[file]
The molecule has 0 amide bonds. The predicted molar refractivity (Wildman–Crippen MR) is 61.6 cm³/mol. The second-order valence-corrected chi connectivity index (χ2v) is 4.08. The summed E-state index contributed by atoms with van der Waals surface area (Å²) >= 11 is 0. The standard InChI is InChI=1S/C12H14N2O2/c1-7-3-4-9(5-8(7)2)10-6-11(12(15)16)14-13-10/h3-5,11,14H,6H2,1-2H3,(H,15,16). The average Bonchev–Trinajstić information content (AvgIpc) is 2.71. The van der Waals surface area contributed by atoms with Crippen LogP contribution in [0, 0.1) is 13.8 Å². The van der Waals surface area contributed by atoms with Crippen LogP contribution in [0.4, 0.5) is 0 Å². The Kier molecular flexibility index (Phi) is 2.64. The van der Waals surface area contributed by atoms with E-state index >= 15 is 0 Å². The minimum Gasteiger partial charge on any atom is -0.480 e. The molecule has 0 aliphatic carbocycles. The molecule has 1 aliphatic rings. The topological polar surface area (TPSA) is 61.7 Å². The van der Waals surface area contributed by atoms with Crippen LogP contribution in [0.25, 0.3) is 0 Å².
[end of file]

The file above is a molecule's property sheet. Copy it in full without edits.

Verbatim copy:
The molecule has 0 amide bonds. The predicted molar refractivity (Wildman–Crippen MR) is 61.6 cm³/mol. The second-order valence-corrected chi connectivity index (χ2v) is 4.08. The summed E-state index contributed by atoms with van der Waals surface area (Å²) >= 11 is 0. The standard InChI is InChI=1S/C12H14N2O2/c1-7-3-4-9(5-8(7)2)10-6-11(12(15)16)14-13-10/h3-5,11,14H,6H2,1-2H3,(H,15,16). The average Bonchev–Trinajstić information content (AvgIpc) is 2.71. The van der Waals surface area contributed by atoms with Crippen LogP contribution in [0, 0.1) is 13.8 Å². The van der Waals surface area contributed by atoms with Crippen LogP contribution in [0.4, 0.5) is 0 Å². The Kier molecular flexibility index (Phi) is 2.64. The van der Waals surface area contributed by atoms with E-state index >= 15 is 0 Å². The minimum Gasteiger partial charge on any atom is -0.480 e. The molecule has 0 aliphatic carbocycles. The molecule has 1 aliphatic rings. The topological polar surface area (TPSA) is 61.7 Å². The van der Waals surface area contributed by atoms with Crippen LogP contribution in [0.25, 0.3) is 0 Å².